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New York Daily Photo: Full Circle
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Thursday, 31 January 2008

Full Circle

Times Square has never been able to fully shake off its tawdry, sleazy character. But if you missed it in the 60s and 70s, you ain't seen nothin'. This area was a shrine to every negative stereotype of the city. I mean it was really bad. I once met someone in the 1970s who used to associate with people that hung out in Times Square, sizing up potential victims, assaulting them and stealing their coats.
You were cheated, mugged or robbed on the streets. It wasn't much better indoors, where many of the stores were essentially dens of liars, thieves and hustlers. If you haven't seen Midnight Cowboy starring Dustin Hoffman, I highly suggest you rent this film. It's not only a great work, but it portrays very well this time period and gives an authentic look at and feel for the area.
Apart from the Broadway theaters and neon lights, the neighborhood has been best known for its porn - prostitutes, porn shops, peep shows, and porn theaters. Sadly, the Victory was part of this landscape. It's hard to imagine the early days of this theater.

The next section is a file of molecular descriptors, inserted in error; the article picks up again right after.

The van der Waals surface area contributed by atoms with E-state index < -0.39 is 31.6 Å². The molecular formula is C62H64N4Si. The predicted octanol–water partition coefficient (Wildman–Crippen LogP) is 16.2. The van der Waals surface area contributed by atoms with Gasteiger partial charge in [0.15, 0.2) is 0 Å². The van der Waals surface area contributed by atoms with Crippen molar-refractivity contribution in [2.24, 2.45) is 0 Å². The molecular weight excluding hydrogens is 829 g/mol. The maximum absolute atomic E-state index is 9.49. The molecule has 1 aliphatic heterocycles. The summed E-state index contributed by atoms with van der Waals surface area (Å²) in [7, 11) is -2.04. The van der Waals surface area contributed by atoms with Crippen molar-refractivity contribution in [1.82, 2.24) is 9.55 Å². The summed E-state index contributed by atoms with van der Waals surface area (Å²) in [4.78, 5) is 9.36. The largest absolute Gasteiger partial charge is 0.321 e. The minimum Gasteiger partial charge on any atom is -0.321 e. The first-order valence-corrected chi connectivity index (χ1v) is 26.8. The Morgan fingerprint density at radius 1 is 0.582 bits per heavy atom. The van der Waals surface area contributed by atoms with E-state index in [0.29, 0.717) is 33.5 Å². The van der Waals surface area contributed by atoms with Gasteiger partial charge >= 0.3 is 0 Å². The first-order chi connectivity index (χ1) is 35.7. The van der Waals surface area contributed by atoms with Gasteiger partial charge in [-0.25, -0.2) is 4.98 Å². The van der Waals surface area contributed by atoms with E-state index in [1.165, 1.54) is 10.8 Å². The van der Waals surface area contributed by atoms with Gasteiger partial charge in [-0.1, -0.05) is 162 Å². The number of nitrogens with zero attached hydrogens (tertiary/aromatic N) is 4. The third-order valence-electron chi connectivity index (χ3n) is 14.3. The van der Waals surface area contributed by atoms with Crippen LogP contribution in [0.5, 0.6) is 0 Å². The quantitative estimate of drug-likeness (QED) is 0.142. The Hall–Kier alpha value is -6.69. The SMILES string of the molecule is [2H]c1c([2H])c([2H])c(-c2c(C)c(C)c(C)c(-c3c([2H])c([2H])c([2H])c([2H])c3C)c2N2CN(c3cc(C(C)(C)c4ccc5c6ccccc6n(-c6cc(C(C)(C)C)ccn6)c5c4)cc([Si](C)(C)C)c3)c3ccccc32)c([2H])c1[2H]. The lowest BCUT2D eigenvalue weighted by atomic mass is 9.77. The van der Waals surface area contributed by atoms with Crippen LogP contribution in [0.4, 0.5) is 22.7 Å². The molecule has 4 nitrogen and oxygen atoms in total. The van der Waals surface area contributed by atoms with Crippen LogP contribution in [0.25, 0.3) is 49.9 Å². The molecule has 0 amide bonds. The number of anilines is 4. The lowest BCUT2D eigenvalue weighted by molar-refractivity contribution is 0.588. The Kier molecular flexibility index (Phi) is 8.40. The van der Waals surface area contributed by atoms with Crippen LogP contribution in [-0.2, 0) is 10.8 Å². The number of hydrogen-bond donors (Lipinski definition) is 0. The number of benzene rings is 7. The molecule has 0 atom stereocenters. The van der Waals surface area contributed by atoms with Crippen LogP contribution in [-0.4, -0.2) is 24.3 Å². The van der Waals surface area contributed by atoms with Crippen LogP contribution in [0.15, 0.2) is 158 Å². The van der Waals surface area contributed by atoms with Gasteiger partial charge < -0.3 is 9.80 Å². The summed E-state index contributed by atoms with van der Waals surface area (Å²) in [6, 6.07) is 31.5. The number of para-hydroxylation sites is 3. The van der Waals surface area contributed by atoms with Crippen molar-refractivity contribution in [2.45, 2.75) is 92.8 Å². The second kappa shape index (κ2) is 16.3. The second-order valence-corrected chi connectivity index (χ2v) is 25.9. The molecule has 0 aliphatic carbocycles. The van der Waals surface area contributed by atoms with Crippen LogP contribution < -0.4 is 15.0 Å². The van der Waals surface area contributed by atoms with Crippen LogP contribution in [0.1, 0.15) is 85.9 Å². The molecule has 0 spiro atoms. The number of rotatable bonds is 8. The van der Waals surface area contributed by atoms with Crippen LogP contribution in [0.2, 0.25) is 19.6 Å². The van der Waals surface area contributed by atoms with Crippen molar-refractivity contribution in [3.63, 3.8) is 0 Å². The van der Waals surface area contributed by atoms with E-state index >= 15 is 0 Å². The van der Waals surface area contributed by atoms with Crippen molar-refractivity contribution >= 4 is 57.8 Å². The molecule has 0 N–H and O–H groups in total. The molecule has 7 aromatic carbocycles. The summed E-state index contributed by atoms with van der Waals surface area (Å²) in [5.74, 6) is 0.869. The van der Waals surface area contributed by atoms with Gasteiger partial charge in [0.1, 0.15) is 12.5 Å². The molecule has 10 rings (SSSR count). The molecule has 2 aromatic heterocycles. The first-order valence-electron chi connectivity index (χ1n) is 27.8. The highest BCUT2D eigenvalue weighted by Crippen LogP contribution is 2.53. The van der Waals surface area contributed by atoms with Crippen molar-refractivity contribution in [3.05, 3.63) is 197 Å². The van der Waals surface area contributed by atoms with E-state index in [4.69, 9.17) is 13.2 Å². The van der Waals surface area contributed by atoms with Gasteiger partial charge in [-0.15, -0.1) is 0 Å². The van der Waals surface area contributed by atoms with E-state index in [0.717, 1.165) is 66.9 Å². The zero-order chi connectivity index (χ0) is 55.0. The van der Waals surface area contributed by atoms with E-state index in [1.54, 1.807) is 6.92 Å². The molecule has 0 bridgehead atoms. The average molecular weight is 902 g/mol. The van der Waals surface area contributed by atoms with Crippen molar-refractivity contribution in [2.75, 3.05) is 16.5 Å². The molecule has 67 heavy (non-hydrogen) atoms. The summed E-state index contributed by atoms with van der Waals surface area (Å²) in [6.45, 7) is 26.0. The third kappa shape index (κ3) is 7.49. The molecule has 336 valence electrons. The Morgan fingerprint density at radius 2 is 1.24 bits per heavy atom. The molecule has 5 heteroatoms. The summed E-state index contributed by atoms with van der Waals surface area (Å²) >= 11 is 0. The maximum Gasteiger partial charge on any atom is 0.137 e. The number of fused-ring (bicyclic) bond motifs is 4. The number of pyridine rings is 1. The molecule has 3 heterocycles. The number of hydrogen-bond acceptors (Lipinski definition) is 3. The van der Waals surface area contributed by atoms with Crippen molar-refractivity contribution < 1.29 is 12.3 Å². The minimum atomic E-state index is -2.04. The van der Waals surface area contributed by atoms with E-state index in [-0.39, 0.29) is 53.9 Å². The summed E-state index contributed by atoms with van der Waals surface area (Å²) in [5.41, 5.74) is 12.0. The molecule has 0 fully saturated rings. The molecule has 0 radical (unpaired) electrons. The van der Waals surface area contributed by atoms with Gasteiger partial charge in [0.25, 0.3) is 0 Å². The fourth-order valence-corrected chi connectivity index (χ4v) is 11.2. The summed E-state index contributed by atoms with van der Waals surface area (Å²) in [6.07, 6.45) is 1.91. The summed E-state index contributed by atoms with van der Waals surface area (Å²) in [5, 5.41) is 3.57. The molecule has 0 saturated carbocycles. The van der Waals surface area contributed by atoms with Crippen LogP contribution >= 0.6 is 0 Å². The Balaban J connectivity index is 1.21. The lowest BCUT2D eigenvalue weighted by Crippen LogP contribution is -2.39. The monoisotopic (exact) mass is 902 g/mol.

Built for Oscar Hammerstein in 1900, it claims many superlatives and firsts, making it both famous and infamous. It is NYC's oldest active theater and has gone through a truly remarkable number of incarnations - it became the Belasco Theater when David Belasco took it over in 1902; a burlesque house in 1931 when taken over by Billy Minsky until 1937 when burlesque shows were banned by Mayor LaGuardia; a movie house (the Victory) through the 1970s when it became the block's first XXX-rated movie house.
In 1990 it was taken over by the city as part of the The New 42nd Street, Inc. in an effort to revitalize the area - read about it here. It underwent an $11.4 million renovation headed by the architechtural firm of Hardy Holzman Pfeiffer Associates
In 1995, it reopened as The New Victory Theater, New York's first theater for kids and families featuring theater, dance, circus arts, comedy, music and puppetry. The theater is small (only 499 seats) affording everyone a good view and intimate connection with the performers. I highly recommend it. It's a New York success story - rise, fall and rise, making a Full Circle ...


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